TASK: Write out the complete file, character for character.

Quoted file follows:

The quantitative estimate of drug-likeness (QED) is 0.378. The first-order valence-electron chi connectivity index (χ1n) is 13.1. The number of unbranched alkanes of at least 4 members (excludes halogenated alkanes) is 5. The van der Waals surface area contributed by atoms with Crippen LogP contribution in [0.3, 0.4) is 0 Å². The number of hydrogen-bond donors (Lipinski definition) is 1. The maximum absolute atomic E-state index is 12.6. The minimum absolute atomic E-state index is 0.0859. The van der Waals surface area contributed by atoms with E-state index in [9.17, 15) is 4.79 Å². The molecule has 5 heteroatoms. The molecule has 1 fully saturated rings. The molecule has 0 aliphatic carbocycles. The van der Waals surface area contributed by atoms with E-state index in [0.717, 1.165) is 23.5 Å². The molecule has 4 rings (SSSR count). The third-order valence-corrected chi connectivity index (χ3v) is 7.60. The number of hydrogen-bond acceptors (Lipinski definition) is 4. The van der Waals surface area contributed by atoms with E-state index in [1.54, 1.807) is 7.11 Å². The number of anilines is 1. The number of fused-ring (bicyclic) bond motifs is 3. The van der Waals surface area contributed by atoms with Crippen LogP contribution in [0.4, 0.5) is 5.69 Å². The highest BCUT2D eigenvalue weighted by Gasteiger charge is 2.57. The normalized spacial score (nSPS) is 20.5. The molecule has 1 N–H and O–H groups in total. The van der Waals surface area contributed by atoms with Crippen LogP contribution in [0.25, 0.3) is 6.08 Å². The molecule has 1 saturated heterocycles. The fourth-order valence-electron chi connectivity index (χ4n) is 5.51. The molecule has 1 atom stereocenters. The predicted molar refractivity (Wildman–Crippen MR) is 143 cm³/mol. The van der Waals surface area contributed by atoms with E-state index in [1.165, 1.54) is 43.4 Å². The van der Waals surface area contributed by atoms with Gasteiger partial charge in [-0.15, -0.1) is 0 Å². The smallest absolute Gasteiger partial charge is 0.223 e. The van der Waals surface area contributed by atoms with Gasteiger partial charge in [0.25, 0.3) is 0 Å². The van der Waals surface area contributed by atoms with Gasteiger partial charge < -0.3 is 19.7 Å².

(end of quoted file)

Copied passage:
The quantitative estimate of drug-likeness (QED) is 0.378. The first-order valence-electron chi connectivity index (χ1n) is 13.1. The number of unbranched alkanes of at least 4 members (excludes halogenated alkanes) is 5. The van der Waals surface area contributed by atoms with Crippen LogP contribution in [0.3, 0.4) is 0 Å². The number of hydrogen-bond donors (Lipinski definition) is 1. The maximum absolute atomic E-state index is 12.6. The minimum absolute atomic E-state index is 0.0859. The van der Waals surface area contributed by atoms with E-state index in [9.17, 15) is 4.79 Å². The molecule has 5 heteroatoms. The molecule has 1 fully saturated rings. The molecule has 0 aliphatic carbocycles. The van der Waals surface area contributed by atoms with E-state index in [0.717, 1.165) is 23.5 Å². The molecule has 4 rings (SSSR count). The third-order valence-corrected chi connectivity index (χ3v) is 7.60. The number of hydrogen-bond acceptors (Lipinski definition) is 4. The van der Waals surface area contributed by atoms with E-state index in [1.54, 1.807) is 7.11 Å². The number of anilines is 1. The number of fused-ring (bicyclic) bond motifs is 3. The van der Waals surface area contributed by atoms with Crippen LogP contribution in [0.4, 0.5) is 5.69 Å². The highest BCUT2D eigenvalue weighted by Gasteiger charge is 2.57. The normalized spacial score (nSPS) is 20.5. The molecule has 1 N–H and O–H groups in total. The van der Waals surface area contributed by atoms with Crippen LogP contribution in [0.25, 0.3) is 6.08 Å². The molecule has 1 saturated heterocycles. The fourth-order valence-electron chi connectivity index (χ4n) is 5.51. The molecule has 1 atom stereocenters. The predicted molar refractivity (Wildman–Crippen MR) is 143 cm³/mol. The van der Waals surface area contributed by atoms with E-state index in [1.165, 1.54) is 43.4 Å². The van der Waals surface area contributed by atoms with Gasteiger partial charge in [-0.15, -0.1) is 0 Å². The smallest absolute Gasteiger partial charge is 0.223 e. The van der Waals surface area contributed by atoms with Gasteiger partial charge in [0.25, 0.3) is 0 Å². The van der Waals surface area contributed by atoms with Gasteiger partial charge < -0.3 is 19.7 Å².